Monday, April 28, 2008

Florida House considers bill that would increase insurance availability to children with autism

A new program to give more insurance availability and other services for children with autism and other developmental disabilities made it through its first Florida House committee April 22, according to Florida Today.

"The bill proposes removing caps on income-based Florida's Healthy Kids insurance program so all families can buy insurance with coverage for children with disabilities, currently often not available at any price," Florida Today reports. "It also expands benefits to include speech, occupational and other therapies, and changes age limits so younger children can take advantage of such therapy. Private companies are being asked to negotiate coverage packages by 2011-12. They would be required to provide coverage if the negotiations don't work."

The bill's passage also would mean the development of voluntary pre-kindergarten programs for children with developmental disabilities starting in the 2011-12 school year.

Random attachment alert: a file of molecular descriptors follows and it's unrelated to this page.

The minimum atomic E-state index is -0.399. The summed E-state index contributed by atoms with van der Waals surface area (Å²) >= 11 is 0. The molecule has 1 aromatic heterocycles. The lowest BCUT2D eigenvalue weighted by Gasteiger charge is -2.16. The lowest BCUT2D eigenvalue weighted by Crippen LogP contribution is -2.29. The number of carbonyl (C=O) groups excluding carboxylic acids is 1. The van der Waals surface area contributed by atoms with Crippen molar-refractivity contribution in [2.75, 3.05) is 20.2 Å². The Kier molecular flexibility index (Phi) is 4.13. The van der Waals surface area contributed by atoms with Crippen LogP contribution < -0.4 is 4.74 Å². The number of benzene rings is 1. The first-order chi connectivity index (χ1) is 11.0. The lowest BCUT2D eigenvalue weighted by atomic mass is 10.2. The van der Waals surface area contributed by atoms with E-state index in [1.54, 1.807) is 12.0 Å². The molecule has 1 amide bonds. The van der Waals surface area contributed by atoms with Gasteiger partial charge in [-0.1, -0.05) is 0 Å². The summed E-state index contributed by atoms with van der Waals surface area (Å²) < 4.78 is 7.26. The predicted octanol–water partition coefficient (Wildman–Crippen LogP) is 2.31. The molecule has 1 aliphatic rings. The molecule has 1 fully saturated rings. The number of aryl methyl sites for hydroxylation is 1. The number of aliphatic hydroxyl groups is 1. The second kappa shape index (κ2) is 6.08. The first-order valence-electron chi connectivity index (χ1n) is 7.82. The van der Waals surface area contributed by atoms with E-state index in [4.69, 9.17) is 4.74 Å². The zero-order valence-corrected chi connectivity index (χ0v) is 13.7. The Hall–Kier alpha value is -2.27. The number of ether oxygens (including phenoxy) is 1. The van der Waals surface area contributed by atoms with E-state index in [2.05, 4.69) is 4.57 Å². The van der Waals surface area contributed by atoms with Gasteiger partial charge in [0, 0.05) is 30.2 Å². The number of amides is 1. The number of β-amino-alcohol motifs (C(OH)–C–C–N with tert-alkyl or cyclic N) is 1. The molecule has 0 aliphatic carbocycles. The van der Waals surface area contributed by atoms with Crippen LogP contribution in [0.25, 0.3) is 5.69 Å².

The Palm Beach Post reported that the bill could lead to higher costs and possible exclusion of children without autism from the Healthy Kids program.

"Allowing all kids with autism to enroll in Healthy Kids also would force higher premiums for everyone in the program," officials said in the Post. "For every autistic child added to the program, 25 slots would be used up because the average health costs for autistic youngsters are 25 times higher than for other children."

"There's a possibility that if there's a requirement to cover autistic kids, then at the end of the day ... we'll have to reduce the number of children in the program," said state Chief Financial Officer Alex Sink, who chairs Healthy Kids, said in the Post.